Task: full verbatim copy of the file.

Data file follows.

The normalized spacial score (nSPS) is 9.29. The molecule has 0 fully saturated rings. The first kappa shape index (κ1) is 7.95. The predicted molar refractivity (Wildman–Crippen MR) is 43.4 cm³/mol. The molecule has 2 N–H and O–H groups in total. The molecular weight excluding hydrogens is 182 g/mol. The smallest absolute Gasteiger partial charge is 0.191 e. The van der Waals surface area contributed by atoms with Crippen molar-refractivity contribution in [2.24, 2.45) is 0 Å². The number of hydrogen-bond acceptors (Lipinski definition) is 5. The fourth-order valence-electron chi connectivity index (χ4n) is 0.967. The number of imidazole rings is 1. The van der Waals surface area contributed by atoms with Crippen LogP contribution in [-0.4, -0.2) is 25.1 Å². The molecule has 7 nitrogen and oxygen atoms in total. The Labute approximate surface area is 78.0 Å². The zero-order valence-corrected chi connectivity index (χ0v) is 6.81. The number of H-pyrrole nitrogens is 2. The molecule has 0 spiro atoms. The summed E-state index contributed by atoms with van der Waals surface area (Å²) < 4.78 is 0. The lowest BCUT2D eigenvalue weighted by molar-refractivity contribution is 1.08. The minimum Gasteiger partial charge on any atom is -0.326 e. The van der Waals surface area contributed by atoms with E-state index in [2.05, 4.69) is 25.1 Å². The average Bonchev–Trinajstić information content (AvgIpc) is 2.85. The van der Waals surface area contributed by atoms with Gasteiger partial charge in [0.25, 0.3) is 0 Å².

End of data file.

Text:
The normalized spacial score (nSPS) is 9.29. The molecule has 0 fully saturated rings. The first kappa shape index (κ1) is 7.95. The predicted molar refractivity (Wildman–Crippen MR) is 43.4 cm³/mol. The molecule has 2 N–H and O–H groups in total. The molecular weight excluding hydrogens is 182 g/mol. The smallest absolute Gasteiger partial charge is 0.191 e. The van der Waals surface area contributed by atoms with Crippen molar-refractivity contribution in [2.24, 2.45) is 0 Å². The number of hydrogen-bond acceptors (Lipinski definition) is 5. The fourth-order valence-electron chi connectivity index (χ4n) is 0.967. The number of imidazole rings is 1. The van der Waals surface area contributed by atoms with Crippen LogP contribution in [-0.4, -0.2) is 25.1 Å². The molecule has 7 nitrogen and oxygen atoms in total. The Labute approximate surface area is 78.0 Å². The zero-order valence-corrected chi connectivity index (χ0v) is 6.81. The number of H-pyrrole nitrogens is 2. The molecule has 0 spiro atoms. The summed E-state index contributed by atoms with van der Waals surface area (Å²) < 4.78 is 0. The lowest BCUT2D eigenvalue weighted by molar-refractivity contribution is 1.08. The minimum Gasteiger partial charge on any atom is -0.326 e. The van der Waals surface area contributed by atoms with E-state index in [2.05, 4.69) is 25.1 Å². The average Bonchev–Trinajstić information content (AvgIpc) is 2.85. The van der Waals surface area contributed by atoms with Gasteiger partial charge in [0.25, 0.3) is 0 Å².